And if food seems to stick to the grate less than it did in our parents’ day, well, that’s because more and more Americans have adopted Raichlen’s rules for great grilling: “Keep it hot. Keep it clean. Keep it lubricated.”
Dishes that once seemed exotic—Brazilian churrasco, Argentinean asado, Italian bistecca alla fiorentina, Indian tandoori, Japanese yakitori, Thai sate—now turn up on restaurant menus and in backyards across America.
And, yes, to the best of my knowledge, The Barbecue! Bible was the first book to chronicle beer can chicken!
The Barbecue! Bible (the exclamation mark was also Peter Workman’s idea) became an international bestseller, and I, quite inadvertently, came to specialize in a field I never quite knew existed: global grilling.
My Public Television shows, like Primal Grill and Project Smoke and Project Fire (plus my French shows in Quebec and new Steven Raichlen Grills Italy show); the barbecuebible.com website, Barbecue University school at the Broadmoor, and my Best of Barbecue grilling accessories and Project Smoke barbecue rubs and sauces—all stemmed from that epiphany I had about grilling in November, 1994. Peter Workman, and my incredible editor, Suzanne Rafer, believed in the project. And here I am today.
One of the paradoxes of being a food writer is that you’re always developing new recipes for future books, rather than returning to old favorites. So as I pause to celebrate this momentous 20th anniversary, I remember some of my favorite dishes from The Barbecue! Bible. Here are my top 10 (although that list may very well change tomorrow):
Catalan grilled tomato bread
Vietnamese basil beef rolls
Uruguayan matambre (sausage- and cheese-stuffed rolled flank steak known as the “hunger killer”)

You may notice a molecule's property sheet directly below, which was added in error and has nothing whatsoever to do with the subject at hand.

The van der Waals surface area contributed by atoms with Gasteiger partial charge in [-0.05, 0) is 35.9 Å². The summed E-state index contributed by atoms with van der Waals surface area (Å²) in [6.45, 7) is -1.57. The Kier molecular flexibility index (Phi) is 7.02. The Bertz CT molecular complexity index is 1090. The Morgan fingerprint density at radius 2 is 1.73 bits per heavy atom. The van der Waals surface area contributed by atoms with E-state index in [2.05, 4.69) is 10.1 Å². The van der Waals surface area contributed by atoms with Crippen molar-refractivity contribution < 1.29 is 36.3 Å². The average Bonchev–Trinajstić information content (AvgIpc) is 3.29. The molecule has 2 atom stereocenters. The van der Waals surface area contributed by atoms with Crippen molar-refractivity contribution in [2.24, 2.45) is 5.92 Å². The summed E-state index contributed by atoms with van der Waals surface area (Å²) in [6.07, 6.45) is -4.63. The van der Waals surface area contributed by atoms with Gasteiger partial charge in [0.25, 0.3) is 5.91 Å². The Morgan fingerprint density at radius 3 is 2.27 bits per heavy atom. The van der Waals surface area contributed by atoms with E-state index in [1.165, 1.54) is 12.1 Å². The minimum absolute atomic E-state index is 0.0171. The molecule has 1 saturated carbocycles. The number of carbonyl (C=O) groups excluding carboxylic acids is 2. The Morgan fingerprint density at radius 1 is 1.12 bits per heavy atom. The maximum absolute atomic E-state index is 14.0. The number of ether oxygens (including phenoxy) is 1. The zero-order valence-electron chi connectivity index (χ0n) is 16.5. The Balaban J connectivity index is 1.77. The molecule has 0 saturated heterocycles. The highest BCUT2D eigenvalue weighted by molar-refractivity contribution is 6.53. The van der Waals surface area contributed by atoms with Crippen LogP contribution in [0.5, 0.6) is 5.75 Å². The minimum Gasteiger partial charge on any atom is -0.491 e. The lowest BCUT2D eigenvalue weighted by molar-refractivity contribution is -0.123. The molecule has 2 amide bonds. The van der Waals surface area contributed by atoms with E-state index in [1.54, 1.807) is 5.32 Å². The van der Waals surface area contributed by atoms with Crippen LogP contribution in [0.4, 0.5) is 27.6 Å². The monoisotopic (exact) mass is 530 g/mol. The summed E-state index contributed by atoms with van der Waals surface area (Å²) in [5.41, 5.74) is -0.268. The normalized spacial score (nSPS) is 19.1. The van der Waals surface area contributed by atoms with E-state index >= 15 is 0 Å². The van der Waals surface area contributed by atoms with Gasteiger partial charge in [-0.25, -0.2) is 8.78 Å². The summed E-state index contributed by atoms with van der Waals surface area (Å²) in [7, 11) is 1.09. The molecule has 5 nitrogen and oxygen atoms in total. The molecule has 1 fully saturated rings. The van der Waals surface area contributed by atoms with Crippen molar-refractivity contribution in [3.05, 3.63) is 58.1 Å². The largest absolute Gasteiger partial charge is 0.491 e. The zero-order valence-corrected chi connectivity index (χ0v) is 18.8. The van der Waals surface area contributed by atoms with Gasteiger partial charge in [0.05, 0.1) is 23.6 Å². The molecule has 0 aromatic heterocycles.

Poc chuc (Yucatecan brined, grilled pork with pickled onions and fiery salsa)
Onion water lamb chops from Afghanistan
Mustardy chicken yassa from Senegal
Sate lilit (Indonesian fish mousse grilled on lemongrass)
Honey sesame shrimp on the barbie
Dengaku (“tofu on stilts”—Japanese grilled tofu with miso barbecue sauce)
Grilled vegetables in the style of Santa Margherita
Balinese grilled bananas with coconut caramel sauce
I’ll be firing up my grill this month to make them. I hope you will, too!
This anniversary celebration wouldn’t be complete without lifting the curtain on a few foibles and stumbling blocks we had in the process of bringing my gargantuan book into print.
The title: Peter Workman didn’t like my original title for the book—Barbacoa—the word used by the Taino Indians of Hispanola to describe a wooden grate position high over a smoky fire. (Yes, it gave us our word “barbecue,” and yes, the tradition survives in Jamaican jerk.) Instead, Peter proposed a more accessible title: The Barbecue! Bible. A million plus copies—and translations into more than a dozen languages—proved he was right.
The author photo: If you’re old enough to own the first edition of The Barbecue! Bible, you have the only photo ever taken of me without glasses. (I’m extremely nearsighted.) The photographer complained about the reflection of the lenses. Being new to publishing, I gave in. I looked ridiculous. Happily, that changed with the second printing.
The cover food photo: That photo has changed three times over the years—from grilled shrimp to even better-looking grilled shrimp to the plate of ribs on the current edition. I like the new cover the best.
Photography: Believe it or not, the original Barbecue! Bible contained no color photographs. No step-by-step technique shots. No luscious food beauty shots. These were added 10 years ago with the publication of the “new full color edition.”
It’s been an amazing ride, my friends, and in addition to thanking Workman Publishing and my incredible wife, Barbara, I’d like to thank you, dear readers, for making this amazing career in live fire cooking possible. So here’s a solemn promise: I’ll keep writing books to help all of us take our barbecuing and grilling to the next level for as long as I can.
August 15, 2018
Read more: barbecuebible.com